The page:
You can imagine my joy when the aunt, Charity, sent me pictures of Caroline and Simon, the uncle from the theater. I cried. I cried some more.

I called her mother, Lydia and shared my relief and all she could tell me was: “My daughter is going to be fine. I don’t know how to thank you Eunice.”

I cried some more.

On March 1, on Sunday, I was in Mombasa when my phone rang in the morning. It was Lydia, Caroline’s mother.

She said: “Caroline will be coming back on Tuesday, March 3. Are you in Nairobi? We would like to have you at the airport.”

I could not get back in time. I was meant to leave Mombasa for the 8 hours drive to Nairobi on Tuesday. They, Caroline’s entourage, would land hours after I set foot in Nairobi.

I replied: “I will not make it, but I will come home to meet you. I will come to see her in a week.”

Six days later, I was travelling to an unknown location, just kept calm by the directions Lydia told me over the phone. Four hours later, I was a top a motor-bike, traversing the stony dusty paths of Chaka in Nyeri County into a little location called Maragema.

And then I saw her. Caroline.

She came out first to meet me. I could not recognise her. She was lighter, plump and jolly.

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She jumped up to me before I had descended the roaring motor-bike.

“See, I am fine Eunice. You helped me,” she said leading me into their house. Her mother joined us in a little while and embraced me in tears.

I will not cry here. Not in front of all these people, I said to myself.

To stop the tears I said: ” I bought you Fanta!”

She laughed, her mother joined in, her father jumped in too as well as Simon, the donor and the hero, her aunt Charity and Caroline’s younger brother, Richard. The place turned into a feast. There was talking, eating and drinking of tea and Fanta.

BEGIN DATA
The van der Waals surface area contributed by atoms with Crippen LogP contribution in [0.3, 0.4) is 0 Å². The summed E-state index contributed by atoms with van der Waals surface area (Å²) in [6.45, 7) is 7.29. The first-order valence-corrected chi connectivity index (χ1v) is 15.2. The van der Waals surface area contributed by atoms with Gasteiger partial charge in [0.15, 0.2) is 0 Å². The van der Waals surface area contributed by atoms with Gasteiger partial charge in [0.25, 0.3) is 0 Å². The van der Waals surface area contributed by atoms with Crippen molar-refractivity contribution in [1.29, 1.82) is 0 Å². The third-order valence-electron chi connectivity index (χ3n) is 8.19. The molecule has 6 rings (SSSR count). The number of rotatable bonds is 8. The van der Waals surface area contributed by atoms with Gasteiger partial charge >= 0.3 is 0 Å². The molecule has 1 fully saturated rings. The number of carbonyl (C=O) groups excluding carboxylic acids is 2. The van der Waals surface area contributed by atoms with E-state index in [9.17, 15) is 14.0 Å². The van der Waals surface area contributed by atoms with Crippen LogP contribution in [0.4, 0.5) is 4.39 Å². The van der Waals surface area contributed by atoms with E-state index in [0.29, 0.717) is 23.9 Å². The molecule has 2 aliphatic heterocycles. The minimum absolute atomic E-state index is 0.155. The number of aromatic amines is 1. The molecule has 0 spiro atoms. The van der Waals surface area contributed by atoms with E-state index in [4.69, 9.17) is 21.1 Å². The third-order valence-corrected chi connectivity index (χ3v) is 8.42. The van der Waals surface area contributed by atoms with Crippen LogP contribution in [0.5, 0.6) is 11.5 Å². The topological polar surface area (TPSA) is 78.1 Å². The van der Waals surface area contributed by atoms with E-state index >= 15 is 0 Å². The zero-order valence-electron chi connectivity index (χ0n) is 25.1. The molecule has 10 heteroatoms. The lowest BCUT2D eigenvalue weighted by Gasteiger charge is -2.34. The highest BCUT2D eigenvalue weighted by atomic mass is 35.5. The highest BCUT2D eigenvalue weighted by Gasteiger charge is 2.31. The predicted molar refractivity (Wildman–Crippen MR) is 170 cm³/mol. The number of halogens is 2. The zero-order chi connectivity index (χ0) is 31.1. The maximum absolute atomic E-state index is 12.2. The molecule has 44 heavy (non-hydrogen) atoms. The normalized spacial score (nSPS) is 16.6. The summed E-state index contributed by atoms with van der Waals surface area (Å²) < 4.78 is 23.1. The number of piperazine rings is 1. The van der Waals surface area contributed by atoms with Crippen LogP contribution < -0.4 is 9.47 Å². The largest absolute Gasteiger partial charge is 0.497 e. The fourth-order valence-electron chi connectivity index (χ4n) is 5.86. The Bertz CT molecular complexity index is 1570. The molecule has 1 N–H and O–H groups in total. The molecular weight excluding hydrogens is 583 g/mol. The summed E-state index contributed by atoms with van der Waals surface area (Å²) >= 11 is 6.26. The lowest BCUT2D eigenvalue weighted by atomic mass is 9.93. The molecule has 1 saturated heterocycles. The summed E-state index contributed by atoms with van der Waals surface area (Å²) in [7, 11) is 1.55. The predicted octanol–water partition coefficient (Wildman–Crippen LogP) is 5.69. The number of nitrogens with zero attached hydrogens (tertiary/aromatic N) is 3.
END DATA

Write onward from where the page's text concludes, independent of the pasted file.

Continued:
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I had never thought in October when I met this family that we would ever meet like this, over 300Kms away from Nairobi. I never thought I would be here among all these people.

“My new kidney from my uncle began working immediately it was put in my body. I can now eat anything. I now eat over five plates of food, six eggs for breakfast and about three litres of water. I have a second chance,” Ms Wangechi said.

Today, as we mark World Kidney Day, I want to celebrate Caroline. I want to celebrate her hope of a second chance and her determination despite the hurdles and challenges of the dialysis. Now, she still has to brace herself for the life long medication she is to take so that her body does not reject her new kidney. Unfortunately, the drugs are quite costly and Caroline’s parents are afraid they may not afford them. Continue reading “Kidney Disease: The faces of strength”

My Dad’s Descent Into Terrifying Madness | KUOW News and Information

The few times I did visit, I found him in a wheelchair, hooked up to oxygen, so happy to see me.“Hey,” he’d whisper. “Let’s get out of here and smoke a doob!”I’d laugh, tell him I didn’t bring any pot.So we’d settle for a cigarette in the nursing home’s smoking room.He’d suffered several strokes and lost all his teeth, leaving him to speak in a language he jovially referred to as “Strokenese.”I knew he was dying. For most of his life, I’d felt like he never wanted to live. Now was his chance to give in.On my last visit, I said everything I’d ever wanted to say.I forgave him for the way he treated me, and I meant it.I told him that I loved him.I told him he’d be in my heart and that I’d carry his spirit with me as I walked down the aisle to get married.He apologized for everything he’d put me through. He said he wished he could’ve been a better father.Through tears, I asked him if he was afraid to die.With a toothless grin, he thought a moment.“I just hope when I reach the pearly gates Saint Peter doesn’t make me spell chrysanthemum to get in,” he said.He died a short time later of renal failure. He was 52.

via My Dad’s Descent Into Terrifying Madness | KUOW News and Information.